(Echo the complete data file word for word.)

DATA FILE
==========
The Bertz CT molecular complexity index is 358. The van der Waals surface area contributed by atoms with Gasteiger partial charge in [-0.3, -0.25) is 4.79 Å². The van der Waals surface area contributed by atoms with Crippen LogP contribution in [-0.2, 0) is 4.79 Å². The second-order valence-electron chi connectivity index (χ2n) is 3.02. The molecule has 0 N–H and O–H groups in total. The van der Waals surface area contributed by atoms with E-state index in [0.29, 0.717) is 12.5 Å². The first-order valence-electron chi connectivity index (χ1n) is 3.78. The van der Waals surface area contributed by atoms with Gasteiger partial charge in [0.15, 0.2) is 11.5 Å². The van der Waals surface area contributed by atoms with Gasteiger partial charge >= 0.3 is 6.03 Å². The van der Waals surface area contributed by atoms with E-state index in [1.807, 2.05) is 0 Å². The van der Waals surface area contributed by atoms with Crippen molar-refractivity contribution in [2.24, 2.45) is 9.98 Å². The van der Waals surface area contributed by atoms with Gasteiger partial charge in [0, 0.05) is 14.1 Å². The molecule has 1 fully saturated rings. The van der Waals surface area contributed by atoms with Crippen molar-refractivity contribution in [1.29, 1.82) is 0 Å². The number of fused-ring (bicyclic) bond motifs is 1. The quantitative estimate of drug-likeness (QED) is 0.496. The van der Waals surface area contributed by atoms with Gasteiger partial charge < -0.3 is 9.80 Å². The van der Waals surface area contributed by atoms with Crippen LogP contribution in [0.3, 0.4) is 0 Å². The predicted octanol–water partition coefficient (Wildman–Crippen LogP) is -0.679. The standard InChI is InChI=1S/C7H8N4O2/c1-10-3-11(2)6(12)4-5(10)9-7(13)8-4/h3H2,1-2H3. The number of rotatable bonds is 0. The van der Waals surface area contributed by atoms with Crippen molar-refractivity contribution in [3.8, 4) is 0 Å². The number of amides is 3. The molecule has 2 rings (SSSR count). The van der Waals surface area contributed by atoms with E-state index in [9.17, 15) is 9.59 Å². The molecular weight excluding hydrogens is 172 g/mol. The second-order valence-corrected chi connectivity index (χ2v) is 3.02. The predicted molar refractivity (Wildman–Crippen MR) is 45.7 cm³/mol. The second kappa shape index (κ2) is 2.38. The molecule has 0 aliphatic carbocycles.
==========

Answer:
The Bertz CT molecular complexity index is 358. The van der Waals surface area contributed by atoms with Gasteiger partial charge in [-0.3, -0.25) is 4.79 Å². The van der Waals surface area contributed by atoms with Crippen LogP contribution in [-0.2, 0) is 4.79 Å². The second-order valence-electron chi connectivity index (χ2n) is 3.02. The molecule has 0 N–H and O–H groups in total. The van der Waals surface area contributed by atoms with E-state index in [0.29, 0.717) is 12.5 Å². The first-order valence-electron chi connectivity index (χ1n) is 3.78. The van der Waals surface area contributed by atoms with Gasteiger partial charge in [0.15, 0.2) is 11.5 Å². The van der Waals surface area contributed by atoms with Gasteiger partial charge >= 0.3 is 6.03 Å². The van der Waals surface area contributed by atoms with E-state index in [1.807, 2.05) is 0 Å². The van der Waals surface area contributed by atoms with Crippen molar-refractivity contribution in [2.24, 2.45) is 9.98 Å². The van der Waals surface area contributed by atoms with Gasteiger partial charge in [0, 0.05) is 14.1 Å². The molecule has 1 fully saturated rings. The van der Waals surface area contributed by atoms with Crippen molar-refractivity contribution in [1.29, 1.82) is 0 Å². The number of fused-ring (bicyclic) bond motifs is 1. The quantitative estimate of drug-likeness (QED) is 0.496. The van der Waals surface area contributed by atoms with Gasteiger partial charge < -0.3 is 9.80 Å². The van der Waals surface area contributed by atoms with Crippen LogP contribution in [0.3, 0.4) is 0 Å². The predicted octanol–water partition coefficient (Wildman–Crippen LogP) is -0.679. The standard InChI is InChI=1S/C7H8N4O2/c1-10-3-11(2)6(12)4-5(10)9-7(13)8-4/h3H2,1-2H3. The number of rotatable bonds is 0. The van der Waals surface area contributed by atoms with Crippen molar-refractivity contribution in [3.8, 4) is 0 Å². The number of amides is 3. The molecule has 2 rings (SSSR count). The van der Waals surface area contributed by atoms with E-state index in [9.17, 15) is 9.59 Å². The molecular weight excluding hydrogens is 172 g/mol. The second-order valence-corrected chi connectivity index (χ2v) is 3.02. The predicted molar refractivity (Wildman–Crippen MR) is 45.7 cm³/mol. The second kappa shape index (κ2) is 2.38. The molecule has 0 aliphatic carbocycles.